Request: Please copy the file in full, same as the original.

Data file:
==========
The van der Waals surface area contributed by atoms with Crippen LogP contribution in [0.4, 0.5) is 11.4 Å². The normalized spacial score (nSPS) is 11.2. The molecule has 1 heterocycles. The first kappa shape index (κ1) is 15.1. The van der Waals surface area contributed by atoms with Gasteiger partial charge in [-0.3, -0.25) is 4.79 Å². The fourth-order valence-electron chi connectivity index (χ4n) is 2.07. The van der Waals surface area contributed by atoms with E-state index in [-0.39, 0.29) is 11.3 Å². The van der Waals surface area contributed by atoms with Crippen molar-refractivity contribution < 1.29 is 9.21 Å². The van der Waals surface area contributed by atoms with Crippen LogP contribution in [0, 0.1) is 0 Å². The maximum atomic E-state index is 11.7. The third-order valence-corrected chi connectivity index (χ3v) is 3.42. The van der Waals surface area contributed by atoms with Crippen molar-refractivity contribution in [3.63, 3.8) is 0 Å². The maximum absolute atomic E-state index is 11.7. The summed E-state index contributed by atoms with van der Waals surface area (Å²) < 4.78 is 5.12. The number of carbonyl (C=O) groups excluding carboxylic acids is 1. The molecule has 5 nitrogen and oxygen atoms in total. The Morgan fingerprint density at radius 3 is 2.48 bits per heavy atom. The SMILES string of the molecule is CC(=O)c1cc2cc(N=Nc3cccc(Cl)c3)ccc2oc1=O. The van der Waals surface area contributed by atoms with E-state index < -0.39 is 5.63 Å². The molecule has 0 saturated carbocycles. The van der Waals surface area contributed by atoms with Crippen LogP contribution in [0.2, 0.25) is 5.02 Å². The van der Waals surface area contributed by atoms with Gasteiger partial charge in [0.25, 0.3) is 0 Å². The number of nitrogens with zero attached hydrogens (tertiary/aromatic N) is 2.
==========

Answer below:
The van der Waals surface area contributed by atoms with Crippen LogP contribution in [0.4, 0.5) is 11.4 Å². The normalized spacial score (nSPS) is 11.2. The molecule has 1 heterocycles. The first kappa shape index (κ1) is 15.1. The van der Waals surface area contributed by atoms with Gasteiger partial charge in [-0.3, -0.25) is 4.79 Å². The fourth-order valence-electron chi connectivity index (χ4n) is 2.07. The van der Waals surface area contributed by atoms with E-state index in [-0.39, 0.29) is 11.3 Å². The van der Waals surface area contributed by atoms with Crippen molar-refractivity contribution < 1.29 is 9.21 Å². The van der Waals surface area contributed by atoms with Crippen LogP contribution in [0, 0.1) is 0 Å². The maximum atomic E-state index is 11.7. The third-order valence-corrected chi connectivity index (χ3v) is 3.42. The van der Waals surface area contributed by atoms with Crippen molar-refractivity contribution in [3.63, 3.8) is 0 Å². The maximum absolute atomic E-state index is 11.7. The summed E-state index contributed by atoms with van der Waals surface area (Å²) < 4.78 is 5.12. The number of carbonyl (C=O) groups excluding carboxylic acids is 1. The molecule has 5 nitrogen and oxygen atoms in total. The Morgan fingerprint density at radius 3 is 2.48 bits per heavy atom. The SMILES string of the molecule is CC(=O)c1cc2cc(N=Nc3cccc(Cl)c3)ccc2oc1=O. The van der Waals surface area contributed by atoms with E-state index < -0.39 is 5.63 Å². The molecule has 0 saturated carbocycles. The van der Waals surface area contributed by atoms with Crippen LogP contribution in [0.2, 0.25) is 5.02 Å². The van der Waals surface area contributed by atoms with Gasteiger partial charge in [0.25, 0.3) is 0 Å². The number of nitrogens with zero attached hydrogens (tertiary/aromatic N) is 2.